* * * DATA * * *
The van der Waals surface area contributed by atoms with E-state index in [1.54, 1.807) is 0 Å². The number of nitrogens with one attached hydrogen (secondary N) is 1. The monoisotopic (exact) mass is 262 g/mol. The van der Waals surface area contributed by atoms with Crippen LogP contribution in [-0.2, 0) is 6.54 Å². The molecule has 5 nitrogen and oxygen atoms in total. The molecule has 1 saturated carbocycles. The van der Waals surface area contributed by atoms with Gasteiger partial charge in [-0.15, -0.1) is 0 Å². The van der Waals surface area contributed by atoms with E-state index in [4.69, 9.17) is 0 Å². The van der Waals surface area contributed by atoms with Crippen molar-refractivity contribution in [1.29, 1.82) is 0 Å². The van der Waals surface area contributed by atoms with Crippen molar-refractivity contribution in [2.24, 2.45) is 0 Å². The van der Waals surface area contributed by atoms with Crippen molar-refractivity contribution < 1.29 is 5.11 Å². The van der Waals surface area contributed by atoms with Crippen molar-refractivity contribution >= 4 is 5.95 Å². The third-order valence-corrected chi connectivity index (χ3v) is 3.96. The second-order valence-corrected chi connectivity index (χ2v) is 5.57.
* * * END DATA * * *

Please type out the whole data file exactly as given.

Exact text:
The van der Waals surface area contributed by atoms with E-state index in [1.54, 1.807) is 0 Å². The number of nitrogens with one attached hydrogen (secondary N) is 1. The monoisotopic (exact) mass is 262 g/mol. The van der Waals surface area contributed by atoms with Crippen LogP contribution in [-0.2, 0) is 6.54 Å². The molecule has 5 nitrogen and oxygen atoms in total. The molecule has 1 saturated carbocycles. The van der Waals surface area contributed by atoms with Gasteiger partial charge in [-0.15, -0.1) is 0 Å². The van der Waals surface area contributed by atoms with E-state index in [4.69, 9.17) is 0 Å². The van der Waals surface area contributed by atoms with Crippen molar-refractivity contribution in [1.29, 1.82) is 0 Å². The van der Waals surface area contributed by atoms with Crippen molar-refractivity contribution in [2.24, 2.45) is 0 Å². The van der Waals surface area contributed by atoms with Crippen molar-refractivity contribution < 1.29 is 5.11 Å². The van der Waals surface area contributed by atoms with Crippen molar-refractivity contribution >= 4 is 5.95 Å². The third-order valence-corrected chi connectivity index (χ3v) is 3.96. The second-order valence-corrected chi connectivity index (χ2v) is 5.57.